It’s great to have a facility on campus that is also in the heart of Guelph’s downtown, within their water supply well field, and within this ground water dependent community. The city is a key G360 research partner and is very much interested in what we do and implementing our designs into their monitoring network. There are challenges: How do we keep the public informed to the state of our professional abilities about what’s right with ground water in Guelph? How do we build confidence in the reliance on this bedrock aquifer for sustainable quantity and high-quality water for the range of water needs? How do we ensure that we aren’t impinging on neighbouring communities or user needs including ecosystem health while pumping from the same source?

The city has been investing in our approach to high-resolution characterization to design monitoring systems since 2008, with numerous G360-designed monitoring locations within and around the city. We’re drilling and collecting data and building monitoring systems that include new technology and capabilities on both public and private properties. These systems are funded by many different projects, many with the city and often with private companies as partners with federal and provincial research grants. The city and industrial site owners, along with their consultants are accessing this data in near real time, so they are able to implement it  into their ground water flow models and their decision-making: how to optimize pumping well operations and perhaps even bring dormant wells back online in a way that makes most sense.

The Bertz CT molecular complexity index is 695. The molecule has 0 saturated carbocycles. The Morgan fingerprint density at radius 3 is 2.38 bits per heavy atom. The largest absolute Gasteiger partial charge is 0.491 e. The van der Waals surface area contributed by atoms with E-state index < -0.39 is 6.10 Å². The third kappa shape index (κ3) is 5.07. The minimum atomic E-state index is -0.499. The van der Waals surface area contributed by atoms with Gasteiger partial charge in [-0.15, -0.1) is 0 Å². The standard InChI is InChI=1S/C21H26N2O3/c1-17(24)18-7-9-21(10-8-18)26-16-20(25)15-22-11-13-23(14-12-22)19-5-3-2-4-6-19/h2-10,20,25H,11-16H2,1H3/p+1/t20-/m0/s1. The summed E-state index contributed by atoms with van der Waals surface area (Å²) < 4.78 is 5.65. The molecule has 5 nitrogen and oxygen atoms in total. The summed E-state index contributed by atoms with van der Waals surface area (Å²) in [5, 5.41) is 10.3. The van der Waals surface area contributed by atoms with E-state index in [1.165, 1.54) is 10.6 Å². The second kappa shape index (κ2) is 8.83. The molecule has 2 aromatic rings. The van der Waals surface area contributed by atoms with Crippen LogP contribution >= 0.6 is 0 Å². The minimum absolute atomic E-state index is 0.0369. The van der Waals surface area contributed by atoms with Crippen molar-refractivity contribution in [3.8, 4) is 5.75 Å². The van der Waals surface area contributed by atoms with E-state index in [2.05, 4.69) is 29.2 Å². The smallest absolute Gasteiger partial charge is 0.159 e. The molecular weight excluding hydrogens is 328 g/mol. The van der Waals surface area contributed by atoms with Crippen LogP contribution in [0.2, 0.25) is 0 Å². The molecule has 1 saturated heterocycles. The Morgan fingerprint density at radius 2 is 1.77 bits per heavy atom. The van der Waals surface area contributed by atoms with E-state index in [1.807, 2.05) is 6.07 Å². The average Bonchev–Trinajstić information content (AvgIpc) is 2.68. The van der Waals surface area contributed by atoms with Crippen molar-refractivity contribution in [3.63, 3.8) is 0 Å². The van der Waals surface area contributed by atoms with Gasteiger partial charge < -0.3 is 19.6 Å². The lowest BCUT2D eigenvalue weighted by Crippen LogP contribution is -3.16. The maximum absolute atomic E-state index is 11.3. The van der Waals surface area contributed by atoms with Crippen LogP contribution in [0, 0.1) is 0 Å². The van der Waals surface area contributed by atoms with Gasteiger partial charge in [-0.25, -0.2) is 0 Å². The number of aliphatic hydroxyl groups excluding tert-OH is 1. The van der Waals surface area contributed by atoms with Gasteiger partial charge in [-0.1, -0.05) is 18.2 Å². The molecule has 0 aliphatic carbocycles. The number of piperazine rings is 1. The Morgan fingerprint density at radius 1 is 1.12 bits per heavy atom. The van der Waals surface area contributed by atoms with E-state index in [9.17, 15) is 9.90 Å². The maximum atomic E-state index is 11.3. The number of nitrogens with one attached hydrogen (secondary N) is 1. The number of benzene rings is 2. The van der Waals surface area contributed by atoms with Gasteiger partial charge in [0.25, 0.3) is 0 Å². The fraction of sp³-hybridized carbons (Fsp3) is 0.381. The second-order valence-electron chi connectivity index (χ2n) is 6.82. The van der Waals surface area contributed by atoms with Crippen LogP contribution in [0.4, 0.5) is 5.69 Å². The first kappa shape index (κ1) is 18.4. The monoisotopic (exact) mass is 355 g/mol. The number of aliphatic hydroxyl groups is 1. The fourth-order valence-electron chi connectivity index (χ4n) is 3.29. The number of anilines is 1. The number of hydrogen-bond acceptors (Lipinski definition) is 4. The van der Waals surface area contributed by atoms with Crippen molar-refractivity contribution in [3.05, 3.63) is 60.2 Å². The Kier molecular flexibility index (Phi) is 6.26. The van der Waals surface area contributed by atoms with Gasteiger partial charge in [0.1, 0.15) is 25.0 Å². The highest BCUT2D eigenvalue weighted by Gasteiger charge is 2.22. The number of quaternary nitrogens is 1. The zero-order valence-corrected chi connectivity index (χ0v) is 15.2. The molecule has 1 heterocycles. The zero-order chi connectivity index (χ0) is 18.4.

What’s exciting, too, is that I have a number of PhD scientists who are committed to this vision. Even though they’re not faculty members they’re very much a part of the research enterprise here in terms of making our science new, robust and relevant.